Humble Canal Hydrologic Restoration (ME-11)

wordpress fact sheet banner ME-11-01

The Grand and White Lakes system has been maintained
as a fresh-to-intermediate marsh environment. This has
been accomplished through water management using
natural ridges, levees, locks, and water control structures.
This project replaces the Humble Canal structure that has
fallen into disrepair. This project is compatible with the
overall basin strategy of treating critical areas of marsh
loss within the interior of the basin and managing water
levels with structures to relieve stress on interior wetlands.
The project also relieves this area from continued saltwater
intrusion from the Mermentau River that threatens the
viability of the fresh to intermediate marshes within the
region.

The objective of this project is to restore historical
hydrology to the project area by constructing a water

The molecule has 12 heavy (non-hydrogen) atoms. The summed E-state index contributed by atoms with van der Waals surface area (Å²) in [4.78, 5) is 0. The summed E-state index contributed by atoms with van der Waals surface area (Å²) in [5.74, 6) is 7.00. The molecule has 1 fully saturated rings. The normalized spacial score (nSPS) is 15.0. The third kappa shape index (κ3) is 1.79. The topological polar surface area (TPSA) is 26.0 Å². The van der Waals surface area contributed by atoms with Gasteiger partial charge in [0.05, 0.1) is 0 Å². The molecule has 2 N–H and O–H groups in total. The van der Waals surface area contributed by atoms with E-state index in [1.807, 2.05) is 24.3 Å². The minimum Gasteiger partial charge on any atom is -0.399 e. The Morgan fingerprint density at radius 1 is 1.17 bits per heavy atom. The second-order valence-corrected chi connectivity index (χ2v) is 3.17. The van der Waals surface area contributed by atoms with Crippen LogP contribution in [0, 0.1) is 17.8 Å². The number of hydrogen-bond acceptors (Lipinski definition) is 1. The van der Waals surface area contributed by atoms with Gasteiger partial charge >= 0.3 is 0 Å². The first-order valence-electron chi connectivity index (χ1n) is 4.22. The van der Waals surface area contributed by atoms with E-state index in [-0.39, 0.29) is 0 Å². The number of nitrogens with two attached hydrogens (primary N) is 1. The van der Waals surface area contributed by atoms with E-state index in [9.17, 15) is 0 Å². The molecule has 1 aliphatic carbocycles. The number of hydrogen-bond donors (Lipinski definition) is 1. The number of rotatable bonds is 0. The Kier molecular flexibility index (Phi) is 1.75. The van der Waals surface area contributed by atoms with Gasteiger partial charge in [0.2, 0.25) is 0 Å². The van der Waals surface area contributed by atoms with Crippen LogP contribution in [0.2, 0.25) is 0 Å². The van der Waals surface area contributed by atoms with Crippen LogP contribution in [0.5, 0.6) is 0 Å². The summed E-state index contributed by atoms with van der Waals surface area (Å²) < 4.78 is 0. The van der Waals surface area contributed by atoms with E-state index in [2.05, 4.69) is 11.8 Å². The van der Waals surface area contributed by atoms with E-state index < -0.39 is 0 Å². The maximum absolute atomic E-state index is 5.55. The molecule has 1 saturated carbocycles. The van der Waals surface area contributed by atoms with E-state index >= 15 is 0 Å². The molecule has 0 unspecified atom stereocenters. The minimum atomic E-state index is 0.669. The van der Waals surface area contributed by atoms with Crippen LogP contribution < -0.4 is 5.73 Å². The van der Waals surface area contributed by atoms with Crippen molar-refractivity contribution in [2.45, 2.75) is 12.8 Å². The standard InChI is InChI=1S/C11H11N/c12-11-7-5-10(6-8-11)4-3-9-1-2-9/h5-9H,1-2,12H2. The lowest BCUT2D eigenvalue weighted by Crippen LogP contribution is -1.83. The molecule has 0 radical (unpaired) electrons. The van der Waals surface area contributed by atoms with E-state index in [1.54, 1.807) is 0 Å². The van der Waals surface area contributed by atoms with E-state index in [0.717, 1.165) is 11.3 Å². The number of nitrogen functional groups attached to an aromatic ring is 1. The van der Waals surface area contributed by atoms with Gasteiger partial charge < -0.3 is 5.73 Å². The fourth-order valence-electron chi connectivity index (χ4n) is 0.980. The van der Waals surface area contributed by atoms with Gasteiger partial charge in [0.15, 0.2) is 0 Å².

control structure consisting of five 48-inch diameter by 50-
foot long corrugated aluminum pipes with flap gates and
weir drop inlets along with one 18-inch diameter
corrugated aluminum pipe with screw gate. This structure
will protect the area from Mermentau River saltwater
intrusion and allow high water to drain from the marsh to
the river. Dredging of a small waterway is included to
increase the effectiveness of the structure.

map.jpg

The project is located in the Mermentau basin, on the west
bank of the Mermentau River approximately 2 miles
southwest of Grand Lake at the Humble Canal in Cameron
Parish, Louisiana.

Construction of the project was completed March 5, 2003.
The project is now in the operation and maintenance phase.

This project is on Priority Project List 8.

 

Federal Sponsor is NRCS

Local Sponsor is CPRA

Advertisements

Four Mile Canal Terracing and Sediment Trapping (TV-18)

wordpress fact sheet banner TV-18-01

The main cause of current marsh loss is a shoreline erosion
rate of approximately 8 feet/year. A combination of wind